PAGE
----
Making everything better.
Sweetest memories come from mundane everyday activities.
When Saagar and I went for our weekly shopping, he loved to take full charge of steering the trolley around. He wouldn’t want me to touch it. Sometimes I would mistakenly place a hand on it and get a glare from him. Other times I would deliberately touch the trolley with the tip of my little pinky, just to get a reaction from him. I was never disappointed. He obliged. We also had a ritual of rewarding ourselves with a chocolate éclair each, on our way home.
Soon after Day 0, I couldn’t manage to go to that supermarket without a major heart-break. I would stand in front of the bakery section and cry like a school kid with sobs and tissues and both my fists covering my eyes. It didn’t matter who was around. It didn’t matter that I made a spectacle of myself. It just happened.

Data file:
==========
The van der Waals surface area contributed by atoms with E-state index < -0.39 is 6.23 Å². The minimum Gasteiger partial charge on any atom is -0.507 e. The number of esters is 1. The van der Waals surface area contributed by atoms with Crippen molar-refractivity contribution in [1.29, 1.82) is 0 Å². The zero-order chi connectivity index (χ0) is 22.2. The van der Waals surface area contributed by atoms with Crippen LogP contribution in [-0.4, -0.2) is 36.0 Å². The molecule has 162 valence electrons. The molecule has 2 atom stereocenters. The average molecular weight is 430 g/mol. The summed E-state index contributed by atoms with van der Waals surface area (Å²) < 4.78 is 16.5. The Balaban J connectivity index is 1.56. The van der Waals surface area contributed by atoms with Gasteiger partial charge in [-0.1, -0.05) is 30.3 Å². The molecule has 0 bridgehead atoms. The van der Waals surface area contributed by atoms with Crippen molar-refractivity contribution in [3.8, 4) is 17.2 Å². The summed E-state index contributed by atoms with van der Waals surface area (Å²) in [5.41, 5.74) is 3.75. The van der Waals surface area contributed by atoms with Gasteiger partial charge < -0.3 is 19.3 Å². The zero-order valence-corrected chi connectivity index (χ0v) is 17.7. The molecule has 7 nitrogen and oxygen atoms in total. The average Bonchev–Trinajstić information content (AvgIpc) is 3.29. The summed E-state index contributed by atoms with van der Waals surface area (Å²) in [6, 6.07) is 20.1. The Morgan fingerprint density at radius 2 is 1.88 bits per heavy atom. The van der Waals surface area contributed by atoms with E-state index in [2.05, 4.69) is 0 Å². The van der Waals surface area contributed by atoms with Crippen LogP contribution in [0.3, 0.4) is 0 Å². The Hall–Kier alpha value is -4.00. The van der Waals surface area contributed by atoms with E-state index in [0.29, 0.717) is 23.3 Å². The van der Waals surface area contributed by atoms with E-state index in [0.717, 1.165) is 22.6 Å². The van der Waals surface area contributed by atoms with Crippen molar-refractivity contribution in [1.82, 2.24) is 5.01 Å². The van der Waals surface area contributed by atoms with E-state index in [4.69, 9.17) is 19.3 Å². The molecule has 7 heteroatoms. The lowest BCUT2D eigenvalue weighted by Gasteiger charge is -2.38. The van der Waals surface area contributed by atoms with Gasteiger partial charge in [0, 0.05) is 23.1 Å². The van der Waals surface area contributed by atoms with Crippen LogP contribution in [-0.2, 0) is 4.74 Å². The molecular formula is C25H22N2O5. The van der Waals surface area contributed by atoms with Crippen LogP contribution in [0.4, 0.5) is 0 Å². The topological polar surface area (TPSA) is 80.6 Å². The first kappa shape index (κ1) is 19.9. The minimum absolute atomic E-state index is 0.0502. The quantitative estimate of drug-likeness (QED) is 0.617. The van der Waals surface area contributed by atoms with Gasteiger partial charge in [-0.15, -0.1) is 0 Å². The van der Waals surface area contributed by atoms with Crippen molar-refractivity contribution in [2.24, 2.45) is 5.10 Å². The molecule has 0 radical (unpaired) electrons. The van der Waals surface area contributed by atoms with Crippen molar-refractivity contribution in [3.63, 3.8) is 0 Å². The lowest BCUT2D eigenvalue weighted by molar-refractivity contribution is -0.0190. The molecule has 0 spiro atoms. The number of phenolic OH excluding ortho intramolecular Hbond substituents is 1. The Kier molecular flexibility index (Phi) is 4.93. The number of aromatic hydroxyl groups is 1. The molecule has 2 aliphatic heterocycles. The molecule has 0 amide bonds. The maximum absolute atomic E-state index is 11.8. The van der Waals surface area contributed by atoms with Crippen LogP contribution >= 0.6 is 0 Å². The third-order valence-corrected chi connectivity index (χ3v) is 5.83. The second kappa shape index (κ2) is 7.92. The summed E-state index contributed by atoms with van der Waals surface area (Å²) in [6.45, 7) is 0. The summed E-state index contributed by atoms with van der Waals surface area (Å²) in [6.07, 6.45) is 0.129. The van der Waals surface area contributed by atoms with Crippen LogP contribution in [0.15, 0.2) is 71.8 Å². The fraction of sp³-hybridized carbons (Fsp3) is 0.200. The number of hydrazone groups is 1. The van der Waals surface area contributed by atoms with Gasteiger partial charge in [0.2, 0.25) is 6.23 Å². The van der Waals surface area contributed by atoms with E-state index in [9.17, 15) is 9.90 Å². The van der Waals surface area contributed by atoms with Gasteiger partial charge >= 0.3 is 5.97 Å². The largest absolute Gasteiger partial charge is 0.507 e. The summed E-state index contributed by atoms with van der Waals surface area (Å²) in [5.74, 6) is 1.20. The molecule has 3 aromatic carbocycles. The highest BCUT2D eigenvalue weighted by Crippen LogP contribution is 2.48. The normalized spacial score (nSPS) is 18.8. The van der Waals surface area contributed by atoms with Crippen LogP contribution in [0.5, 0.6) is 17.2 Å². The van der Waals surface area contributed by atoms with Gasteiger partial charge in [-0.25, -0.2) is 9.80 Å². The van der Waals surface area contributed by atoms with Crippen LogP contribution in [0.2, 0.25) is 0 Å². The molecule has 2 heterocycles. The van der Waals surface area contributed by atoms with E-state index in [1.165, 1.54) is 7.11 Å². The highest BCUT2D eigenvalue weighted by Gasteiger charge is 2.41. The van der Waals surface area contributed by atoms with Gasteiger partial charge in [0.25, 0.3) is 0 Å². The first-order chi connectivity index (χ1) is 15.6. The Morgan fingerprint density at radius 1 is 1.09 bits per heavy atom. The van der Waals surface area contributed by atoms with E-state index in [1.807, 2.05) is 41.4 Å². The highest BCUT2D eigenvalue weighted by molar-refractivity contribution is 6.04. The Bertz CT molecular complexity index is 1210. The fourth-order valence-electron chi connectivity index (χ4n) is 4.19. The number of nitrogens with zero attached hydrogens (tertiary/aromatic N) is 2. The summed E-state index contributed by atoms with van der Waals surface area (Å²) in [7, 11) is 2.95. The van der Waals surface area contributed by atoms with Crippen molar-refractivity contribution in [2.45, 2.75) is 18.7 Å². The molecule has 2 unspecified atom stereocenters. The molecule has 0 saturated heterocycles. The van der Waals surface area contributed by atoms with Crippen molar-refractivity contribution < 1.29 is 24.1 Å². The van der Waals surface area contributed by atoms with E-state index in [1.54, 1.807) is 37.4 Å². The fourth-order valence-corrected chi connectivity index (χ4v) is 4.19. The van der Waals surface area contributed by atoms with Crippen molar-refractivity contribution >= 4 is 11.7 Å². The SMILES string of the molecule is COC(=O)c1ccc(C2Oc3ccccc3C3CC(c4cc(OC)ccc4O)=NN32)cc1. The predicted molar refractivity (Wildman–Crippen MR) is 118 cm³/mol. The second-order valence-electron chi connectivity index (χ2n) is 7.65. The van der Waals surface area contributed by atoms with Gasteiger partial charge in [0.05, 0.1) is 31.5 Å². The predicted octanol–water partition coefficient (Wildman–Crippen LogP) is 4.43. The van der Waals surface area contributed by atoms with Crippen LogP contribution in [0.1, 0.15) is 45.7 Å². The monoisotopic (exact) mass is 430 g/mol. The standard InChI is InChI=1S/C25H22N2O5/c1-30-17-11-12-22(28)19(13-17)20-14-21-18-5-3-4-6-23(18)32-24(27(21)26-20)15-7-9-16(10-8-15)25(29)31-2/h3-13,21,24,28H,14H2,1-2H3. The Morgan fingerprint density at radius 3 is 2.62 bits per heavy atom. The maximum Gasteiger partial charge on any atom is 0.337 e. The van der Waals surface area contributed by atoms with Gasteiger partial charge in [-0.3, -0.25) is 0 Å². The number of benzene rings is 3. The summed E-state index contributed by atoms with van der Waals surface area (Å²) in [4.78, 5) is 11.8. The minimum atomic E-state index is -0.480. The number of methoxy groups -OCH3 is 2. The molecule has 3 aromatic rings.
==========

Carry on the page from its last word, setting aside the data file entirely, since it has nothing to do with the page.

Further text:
Today, it didn’t happen. We went there and finished our shopping. We went to the bakery section. Si stood beside me and put his hand on my shoulder as we got our chocolate eclairs. We went to the car-park, stood in the sun and enjoyed our sweet rewards. It felt like Saagar was there. He was there in our hearts and minds.
The Japanese have a word, kaizen. Kai means change and zen means good. Kaizen is based on the philosophical belief of continuous, incremental improvement. It believes that everything can be changed for the better. Nothing is ever seen as a status quo – there are continuous efforts to improve which result in small, often imperceptible, changes over time. These small changes add up to big changes over the longer term.
Getting better at getting better.